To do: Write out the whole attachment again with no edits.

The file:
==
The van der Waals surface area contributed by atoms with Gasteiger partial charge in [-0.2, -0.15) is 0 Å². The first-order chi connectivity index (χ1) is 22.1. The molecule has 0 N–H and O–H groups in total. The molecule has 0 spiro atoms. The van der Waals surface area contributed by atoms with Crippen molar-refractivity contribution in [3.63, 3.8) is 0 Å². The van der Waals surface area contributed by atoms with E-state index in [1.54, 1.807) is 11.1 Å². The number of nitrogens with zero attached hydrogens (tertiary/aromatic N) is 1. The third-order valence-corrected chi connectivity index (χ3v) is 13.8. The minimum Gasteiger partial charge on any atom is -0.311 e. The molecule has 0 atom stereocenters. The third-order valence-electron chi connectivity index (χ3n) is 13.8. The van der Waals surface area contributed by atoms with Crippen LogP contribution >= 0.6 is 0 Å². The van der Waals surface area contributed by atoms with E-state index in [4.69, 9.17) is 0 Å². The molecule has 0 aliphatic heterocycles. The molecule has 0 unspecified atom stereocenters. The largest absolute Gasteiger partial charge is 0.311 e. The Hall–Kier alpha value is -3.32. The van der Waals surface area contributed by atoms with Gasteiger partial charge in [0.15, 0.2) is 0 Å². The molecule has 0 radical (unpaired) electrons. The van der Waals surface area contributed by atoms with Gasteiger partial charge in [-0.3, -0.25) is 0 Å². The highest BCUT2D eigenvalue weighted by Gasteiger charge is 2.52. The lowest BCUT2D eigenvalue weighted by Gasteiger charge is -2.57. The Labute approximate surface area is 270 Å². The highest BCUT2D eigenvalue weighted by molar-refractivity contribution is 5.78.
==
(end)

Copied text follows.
The van der Waals surface area contributed by atoms with Gasteiger partial charge in [-0.2, -0.15) is 0 Å². The first-order chi connectivity index (χ1) is 22.1. The molecule has 0 N–H and O–H groups in total. The molecule has 0 spiro atoms. The van der Waals surface area contributed by atoms with Crippen molar-refractivity contribution in [3.63, 3.8) is 0 Å². The van der Waals surface area contributed by atoms with E-state index in [1.54, 1.807) is 11.1 Å². The number of nitrogens with zero attached hydrogens (tertiary/aromatic N) is 1. The third-order valence-corrected chi connectivity index (χ3v) is 13.8. The minimum Gasteiger partial charge on any atom is -0.311 e. The molecule has 0 atom stereocenters. The third-order valence-electron chi connectivity index (χ3n) is 13.8. The van der Waals surface area contributed by atoms with Crippen LogP contribution >= 0.6 is 0 Å². The van der Waals surface area contributed by atoms with E-state index in [4.69, 9.17) is 0 Å². The molecule has 0 aliphatic heterocycles. The molecule has 0 unspecified atom stereocenters. The largest absolute Gasteiger partial charge is 0.311 e. The Hall–Kier alpha value is -3.32. The van der Waals surface area contributed by atoms with Gasteiger partial charge in [0.15, 0.2) is 0 Å². The molecule has 0 radical (unpaired) electrons. The van der Waals surface area contributed by atoms with Gasteiger partial charge in [-0.3, -0.25) is 0 Å². The highest BCUT2D eigenvalue weighted by Gasteiger charge is 2.52. The lowest BCUT2D eigenvalue weighted by Gasteiger charge is -2.57. The Labute approximate surface area is 270 Å². The highest BCUT2D eigenvalue weighted by molar-refractivity contribution is 5.78.